Aalborg Univ, Dept Energy Technol, DK-9220 Aalborg, Denmark.;Hitachi Energy Power Grid, S-72213 Västerås, Sweden..
    Young, Hector
    Univ La Frontera, Dept Elect Engn, Temuco 4811230, Chile..
    Flores-Bahamonde, Freddy
    Univ Andres Bello, Dept Engn Sci, Santiago 30332, Chile..
    Vaez-Zadeh, Sadegh
    Univ Tehran, Coll Engn, Adv Mot Syst Res Lab, Tehran 1417935840, Iran.;Univ Tehran, Coll Engn, Ctr Excellence Appl Electromagnet Syst, Sch Elect & Comp Engn, Tehran 1417935840, Iran..
    Gonzalez-Castano, Catalina
    Univ Andres Bello, Dept Engn Sci, Santiago 30332, Chile..
    Sabzevari, Sanaz
    KTH, School of Electrical Engineering and Computer Science (EECS), Centres, Centre for Autonomous Systems, CAS. KTH, School of Electrical Engineering and Computer Science (EECS), Intelligent systems.
    Rodriguez, Jose
    Univ Andres Bello, Dept Engn Sci, Santiago 30332, Chile..
    Model-Free Predictive Control of Grid-Forming Inverters With LCL Filters2022In: IEEE transactions on power electronics, ISSN 0885-8993, E-ISSN 1941-0107, Vol. 37, no 8, p. 9200-9211Article in journal (Refereed)
    Abstract [en]

    With the increasing penetration of distributed energy resources into islanded microgrids, a grid-forming inverter (GFI) has become the key element interfacing renewable energy sources. Usually, the GFI is employed with an output filter to minimize the harmonic content achieving high-quality output voltage regulation. To this end, model-predictive control (MPC) has been widely proposed to control the output voltage of GFI systems due to the high-quality performance, fast control response, and straightforward handling of constraints. However, an accurate model of the system is required for the conventional MPC to avoid a suboptimal performance under uncertainties. To overcome this known drawback, a novel model-free predictive control is proposed in this article. Consequently, the output voltage of an LC L-filtered GFI is regulated without the knowledge of the physical model.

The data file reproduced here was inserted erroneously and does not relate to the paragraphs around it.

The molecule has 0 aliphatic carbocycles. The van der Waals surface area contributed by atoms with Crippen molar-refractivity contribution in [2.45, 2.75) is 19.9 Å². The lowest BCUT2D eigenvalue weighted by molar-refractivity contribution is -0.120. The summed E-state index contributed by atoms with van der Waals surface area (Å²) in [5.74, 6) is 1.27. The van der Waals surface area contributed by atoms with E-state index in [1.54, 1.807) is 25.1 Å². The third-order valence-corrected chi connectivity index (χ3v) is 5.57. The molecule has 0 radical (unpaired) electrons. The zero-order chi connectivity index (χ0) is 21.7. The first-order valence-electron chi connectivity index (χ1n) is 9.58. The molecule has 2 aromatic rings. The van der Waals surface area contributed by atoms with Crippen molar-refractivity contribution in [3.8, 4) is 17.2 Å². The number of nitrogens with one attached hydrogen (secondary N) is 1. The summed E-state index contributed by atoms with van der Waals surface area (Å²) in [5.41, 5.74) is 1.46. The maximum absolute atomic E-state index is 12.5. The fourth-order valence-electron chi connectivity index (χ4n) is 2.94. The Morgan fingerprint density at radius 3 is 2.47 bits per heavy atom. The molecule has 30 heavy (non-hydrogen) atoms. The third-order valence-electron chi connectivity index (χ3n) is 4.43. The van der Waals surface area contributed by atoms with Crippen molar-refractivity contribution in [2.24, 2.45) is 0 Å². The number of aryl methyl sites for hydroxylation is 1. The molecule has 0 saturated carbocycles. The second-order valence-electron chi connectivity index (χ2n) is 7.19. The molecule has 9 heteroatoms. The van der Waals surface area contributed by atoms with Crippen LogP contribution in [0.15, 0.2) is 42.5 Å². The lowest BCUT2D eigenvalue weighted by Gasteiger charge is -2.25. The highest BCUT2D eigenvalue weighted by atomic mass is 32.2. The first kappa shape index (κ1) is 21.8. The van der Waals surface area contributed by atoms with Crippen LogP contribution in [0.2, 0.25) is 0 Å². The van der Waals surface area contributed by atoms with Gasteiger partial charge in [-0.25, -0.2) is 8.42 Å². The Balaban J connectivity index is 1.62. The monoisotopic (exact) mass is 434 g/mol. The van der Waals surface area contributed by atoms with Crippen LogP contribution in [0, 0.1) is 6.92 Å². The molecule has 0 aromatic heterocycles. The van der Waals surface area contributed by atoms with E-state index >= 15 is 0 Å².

• 32. Jansen, N.
    et al.
    Humphrey, L.
    Tumova, Jana
    KTH, School of Electrical Engineering and Computer Science (EECS), Centres, Centre for Autonomous Systems, CAS. KTH, School of Electrical Engineering and Computer Science (EECS), Centres, ACCESS Linnaeus Centre. KTH, School of Electrical Engineering and Computer Science (EECS), Intelligent systems, Robotics, Perception and Learning, RPL.
    Topcu, U.
    Structured synthesis for probabilistic systems2019In: 11th International Symposium on NASA Formal Methods, NFM 2019, Springer Verlag , 2019, p. 237-254Conference paper (Refereed)
    Abstract [en]

    We introduce the concept of structured synthesis for Markov decision processes. A structure is induced from finitely many pre-specified options for a system configuration. We define the structured synthesis problem as a nonlinear programming problem (NLP) with integer variables. As solving NLPs is not feasible in general, we present an alternative approach. A transformation of models specified in the PRISM probabilistic programming language creates models that account for all possible system configurations by nondeterministic choices. Together with a control module that ensures consistent configurations throughout a run of the system, this transformation enables the use of optimized tools for model checking in a black-box fashion. While this transformation increases the size of a model, experiments with standard benchmarks show that the method provides a feasible approach for structured synthesis. We motivate and demonstrate the usefulness of the approach along a realistic case study involving surveillance by unmanned aerial vehicles in a shipping facility.

  • 33.
    Keroglou, Christoforos
    et al.
    KTH, School of Electrical Engineering and Computer Science (EECS), Intelligent systems, Decision and Control Systems (Automatic Control).